I am currently reading a great deal of contemporary Canadian fiction, as I am compiling an anthology. I am struck, as I always have been, by the great sad turgidity of most of it, the focus on the domestic setting, the family, the marriage, the kitchen in the small town, dad’s pickup truck. Mom is dying now and still smoking, dad is still an alcoholic and there is a trauma in the past we never really got over. Nobody lives in a city, unless they are there to write a thesis on something obscure and also dating a guy who has a shack on an island. Nobody works in finance or politics. There are no lawyers or advertising executives in Canada, apparently, nobody with an interesting job. There are no techno clubs or operas or ballets or fetish parties, no arguments about the Middle East or bitcoin. My frustration with the narrow tropes of CanLit is exactly the same as it was when I was an undergrad in the late 1980s and dreamed of overthrowing this boomer-imposed thematic dominance with a generation of urbanites who would write about subways and warfare and all the other things that journalism takes on. Nothing has changed.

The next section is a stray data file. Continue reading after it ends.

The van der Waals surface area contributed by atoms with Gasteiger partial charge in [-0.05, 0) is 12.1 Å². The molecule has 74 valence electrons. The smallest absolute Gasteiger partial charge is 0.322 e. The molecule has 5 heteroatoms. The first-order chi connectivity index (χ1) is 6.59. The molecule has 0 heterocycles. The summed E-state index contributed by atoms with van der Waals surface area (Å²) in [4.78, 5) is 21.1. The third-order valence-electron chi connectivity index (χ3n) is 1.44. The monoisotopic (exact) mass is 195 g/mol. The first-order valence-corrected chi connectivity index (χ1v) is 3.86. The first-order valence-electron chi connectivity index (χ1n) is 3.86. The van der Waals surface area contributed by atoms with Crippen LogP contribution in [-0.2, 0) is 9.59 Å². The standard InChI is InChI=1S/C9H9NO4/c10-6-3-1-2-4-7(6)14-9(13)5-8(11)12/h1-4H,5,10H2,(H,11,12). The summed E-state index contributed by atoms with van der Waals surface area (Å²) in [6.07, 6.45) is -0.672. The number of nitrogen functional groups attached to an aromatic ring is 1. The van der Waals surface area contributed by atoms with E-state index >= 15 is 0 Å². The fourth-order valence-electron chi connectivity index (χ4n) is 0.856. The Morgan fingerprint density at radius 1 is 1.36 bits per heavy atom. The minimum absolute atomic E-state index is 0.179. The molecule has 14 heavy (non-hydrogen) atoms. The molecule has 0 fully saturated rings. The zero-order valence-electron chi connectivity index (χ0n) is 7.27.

And I realize now that I am rewriting, once again, the argument that Tom Wolfe made at the time, in his essay in Harper’s, Stalking the Billion-Footed Beast. In 1989, that was the manifesto I was longing for. It argued that in the United States, creative writing programs had changed an ambitious literary history into an introverted obsession with the small and the personal. It had become artsy and paltry.